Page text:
Children learn to read through two means: whole word recognition and phonics. Whole word -- or whole language -- consists of memorizing entire words. The Dolch word list -- comprised of words that cannot be sounded out -- is a primary example of a time when whole word recognition is vital. However, most words can be sounded out by matching a single or double-letter pair with the assigned sound. Preschoolers can benefit from simple verbal phonics word games as an introduction to discerning different sounds. Appropriate word games for little ones tackle initial sounds and end, or rhyming sounds.
Initial Sound: Alphabet Phonics Games
You can create or adopt an alphabet chant that may go something like this: "A is for apple, B is for ball...". Just make sure that the item associated with each letter has the initial sound of the letter. Working daily with your preschooler, help her master the alphabet chant. Exaggerate the letter and initial sound; add kinesthetic movements, like taking a bite out of the imaginary apple and throwing the pretend ball. Always be upbeat and enthusiastic so that your preschooler is excited to work on the chant game regularly.
Initial Sound: The Name Game
Now build on the alphabet chant lessons by helping your youngster sort and match various items of like initial sounds. For instance, a ball, battery and brownie all begin with the B sound. Repeat the "buh buh buh" sound frequently to help him make the connection. Follow these steps for all other initial sounds, monitoring that he's correctly saying the desired sound.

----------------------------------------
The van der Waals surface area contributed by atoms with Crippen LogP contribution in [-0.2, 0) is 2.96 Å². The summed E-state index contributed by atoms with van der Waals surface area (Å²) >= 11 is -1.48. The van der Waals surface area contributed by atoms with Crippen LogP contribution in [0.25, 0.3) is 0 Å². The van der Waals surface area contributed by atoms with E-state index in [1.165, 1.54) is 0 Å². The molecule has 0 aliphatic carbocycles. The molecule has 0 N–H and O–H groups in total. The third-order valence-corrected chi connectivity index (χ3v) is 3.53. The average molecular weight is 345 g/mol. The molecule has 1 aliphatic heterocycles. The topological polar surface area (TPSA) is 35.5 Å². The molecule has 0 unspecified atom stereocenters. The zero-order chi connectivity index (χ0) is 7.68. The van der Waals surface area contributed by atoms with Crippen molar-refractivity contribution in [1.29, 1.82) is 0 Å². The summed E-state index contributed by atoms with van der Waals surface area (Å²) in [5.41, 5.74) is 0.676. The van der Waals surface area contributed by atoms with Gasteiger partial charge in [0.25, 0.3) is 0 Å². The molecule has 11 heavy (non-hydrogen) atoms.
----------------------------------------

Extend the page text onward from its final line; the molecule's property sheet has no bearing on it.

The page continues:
Rhyming Sounds: Sorting and Matching
When your preschooler is comfortable identifying initial sounds, introduce her to rhyming sounds. Short, single-syllable sounds are age-appropriate. Focus on rhyming words like "fun, run and bun." Again, physical items that she can manipulate or demonstrate will help her build mental bridges to facilitate long-term memorization. Help her to say out loud the rhyming words. Once she's mastered a number of sets of items and is able to consistently sort items or actions correctly, you can challenge her by presenting her with additional items, such as "sun."
Rhyming Sounds: Flashcard Games
A more challenging verbal phonics game incorporates drawn representations of items on flashcards. The concept is the same as for three-dimensional items, like a "ring" but instead of the actual item, it is designated by a two-dimensional drawing. Since all reading is an exercise in recognizing symbols that often stand for concrete items, flashcards function as a transition to reading readiness. Remind your young one to say out loud what she is identifying as a practice opportunity for mastering rhyming items. Whichever verbal phonics word game you play with your child, remember to keep the activity short and fun. This will ensure her continued interest.
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